Jancis Robinson, MW, featured speaker at Napa RISE
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6 Wine Trends Impacting Climate Change And Consumer Taste

This week in Napa Valley the RISE climate and wine symposium series kicked off, featuring headline speaker, Jancis Robinson, MW. Known as one of the world’s greatest wine writers and trend predictors, Robinson spoke for an hour on what the global wine industry could do to mitigate climate change. Her presentation highlighted a number of key wine trends starting to emerge now and in the future that impact climate change and consumer taste.

Trend #1 – More Light-Weight Wine Bottles

With the glass bottle making up 50% to 68% of wine’s carbon footprint, Robinson predicted that more wineries will be reducing the weight of their wine bottles. The high carbon footprint is attributed to wine glass production and transportation. Heavy glass bottles also take a toll on employees working in wineries and wine shops who often lift multiple cases of wine per day.

“The goal by the SAQ in Quebec is to reduce the weight of glass wine bottles to 420 grams,” stated Robinson. Today many wineries use wine bottles ranging from 700 to 900 grams.

 

There are already a handful of wineries who are embracing the ‘light-weighting’ trend and saving millions of dollars. Craggy Range in New Zealand, Spottswoode and Grgich Hills in Napa Valley, Kendall-Jackson in Sonoma, Native Flora in Oregon, and Albert-Bichot in Burgundy are justjust a few of the wineries who have already embraced this trend.

“By reducing its bottle weight, Tablas Creek achieved $2.2 million in savings over 14 years,” announced Robinson.

Trend #2 – The Growing Use of Alternative Wine Containers

Robinson commented that she is not against glass bottles, because they are the best way to age and cellar a fine wine, but since more than “80% of wine is consumed within a few days of purchase,” that alternative wine containers will be adopted by more wineries.

Her comment is supported by revenue and volume growth for wine sold in cans, boxes, and tetra (carton). According to NielsenIQ, Tetra packs grew 5.1% in sales and 3.7% in volume in the U.S. in 2022. Straights Research predicts cans to achieve a CAGR of 13% from 2022 to 2030, and global boxed wine is expected to grow at CAGR of 5.1% from 2022 to 2032, according to Future Market Insights.

“The big issue, however, is recycling” stated Robinson. In the U.S., consumers only recycle 50% of aluminum beverage cans and 30% of glass, according to the EPA. “In Europe, the glass recycling rate is around 52%,” Robinson said, “but in certain areas, such as Scandinavia, Switzerland, Germany, the rates are much higher.”

Trend #3 – Fresh, Acid-Driven, Lighter Wines

“Dark colored wine with high alcohol and heavy oak are out of vogue, and acid and freshness are in,” stated Robinson. More and more consumers are seeking fresh, light wines with lighter, more natural colors, she continued. These include zippy sauvignon blancs and other refreshing white wines, as well as lighter colored reds like pinot noir, along with rosé and sparkling.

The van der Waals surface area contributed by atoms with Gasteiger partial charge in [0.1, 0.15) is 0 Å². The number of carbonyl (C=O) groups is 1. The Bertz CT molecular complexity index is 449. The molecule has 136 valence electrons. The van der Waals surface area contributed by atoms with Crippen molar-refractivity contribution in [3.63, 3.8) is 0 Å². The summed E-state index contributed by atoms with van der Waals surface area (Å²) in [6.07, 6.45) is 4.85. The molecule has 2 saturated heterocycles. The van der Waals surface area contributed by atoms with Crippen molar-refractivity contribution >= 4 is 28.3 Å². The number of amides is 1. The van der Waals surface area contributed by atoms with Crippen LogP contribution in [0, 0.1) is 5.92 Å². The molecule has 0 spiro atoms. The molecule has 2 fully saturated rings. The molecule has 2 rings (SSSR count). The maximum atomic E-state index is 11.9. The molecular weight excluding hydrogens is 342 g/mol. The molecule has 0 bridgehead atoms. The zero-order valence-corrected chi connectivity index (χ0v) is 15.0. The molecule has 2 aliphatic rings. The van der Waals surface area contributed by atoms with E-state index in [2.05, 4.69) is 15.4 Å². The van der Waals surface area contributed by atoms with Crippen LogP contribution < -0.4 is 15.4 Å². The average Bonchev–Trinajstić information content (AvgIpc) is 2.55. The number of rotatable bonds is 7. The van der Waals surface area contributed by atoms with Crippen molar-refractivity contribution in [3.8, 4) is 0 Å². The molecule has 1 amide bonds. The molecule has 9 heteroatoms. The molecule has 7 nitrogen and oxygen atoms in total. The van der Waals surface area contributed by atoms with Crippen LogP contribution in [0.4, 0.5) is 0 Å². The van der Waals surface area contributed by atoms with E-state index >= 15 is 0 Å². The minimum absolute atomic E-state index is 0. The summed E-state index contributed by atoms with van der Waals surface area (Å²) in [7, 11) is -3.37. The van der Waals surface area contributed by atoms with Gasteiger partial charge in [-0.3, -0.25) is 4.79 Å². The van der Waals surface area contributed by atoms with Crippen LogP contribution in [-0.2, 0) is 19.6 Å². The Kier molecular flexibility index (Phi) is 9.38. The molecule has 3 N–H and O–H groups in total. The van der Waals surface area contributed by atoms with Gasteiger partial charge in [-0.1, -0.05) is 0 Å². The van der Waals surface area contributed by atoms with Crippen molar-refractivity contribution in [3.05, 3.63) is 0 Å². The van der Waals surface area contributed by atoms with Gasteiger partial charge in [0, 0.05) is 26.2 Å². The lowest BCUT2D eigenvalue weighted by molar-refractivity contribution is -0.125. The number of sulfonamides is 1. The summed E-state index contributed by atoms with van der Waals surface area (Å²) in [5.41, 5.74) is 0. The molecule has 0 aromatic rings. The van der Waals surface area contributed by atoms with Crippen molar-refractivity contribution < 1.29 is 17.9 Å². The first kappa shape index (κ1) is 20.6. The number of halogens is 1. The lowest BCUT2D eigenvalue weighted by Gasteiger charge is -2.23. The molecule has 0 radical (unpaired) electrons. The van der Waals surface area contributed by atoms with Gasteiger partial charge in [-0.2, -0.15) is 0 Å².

This trend is also supported by recent NielsenIQ scan data in the U.S. showing that sauvignon blanc was the only wine varietal with increased volume and value sales in 2022.

Trend #4 – Increasing Consumer Interest in Unique Grape Varieties and New Wine Regions

“Indigenous and alternative grape varieties will have their moment,” predicted Robinson. She mentioned that many consumers, especially younger ones, are interested in trying indigenous grape varieties that have grown naturally for hundreds of years in countries like Portugal, Italy, Greece, Georgia, and others.

Likewise, there is a rise in attraction to new wine regions, specifically smaller appellations (sub AVAs in the U.S.) and special vineyards. Robinson calls this “geographical specificity,” which alludes to a desire to understand the climate and culture in special vineyards around the world.

Trend #5 – An Increase in Disease Resistant Grape Varieties

Due to climate change, Robinson predicted that more wine regions will seek out disease resistant grape varieties to plant in their vineyards. These may include varieties that can better with stand drought and floods, as well as new hybrid grapes that can adapt better to climate change.

Regions, such as Bordeaux, have already approved heartier grape varieties to battle climate change: Arinarnoa, Castets, Marselan, Touriga Nacional, Alvarinho and Liliorila. Robinson mentioned that Cloudy Bay Winery in New Zealand is considering using a different strain of sauvignon blanc in the future to help mitigate against climate change.

Related to this is the higher adoption of drought and disease resistant vineyard rootstock by wineries in the future.

Trend #6 – Red Wine Is No Longer King and Fruit Can Be Added to Wine

Robinson concluded her presentation by mentioning that after years of dominating wine sales, “red wine is no longer king.” There is a resurgence of white wine drinking, especially in Europe, and there is now a shortage of chardonnay in wine regions from Oregon to New Zealand.

Adding fruit and other flavors to wine is also starting to become in vogue, harkening back to the old days of wine cocktails – many of which were invented in Europe. This trend is also supported by recent NielsenIQ data showing that wine cocktails, especially in Ready to Drink (RTD) containers, have surged in sales.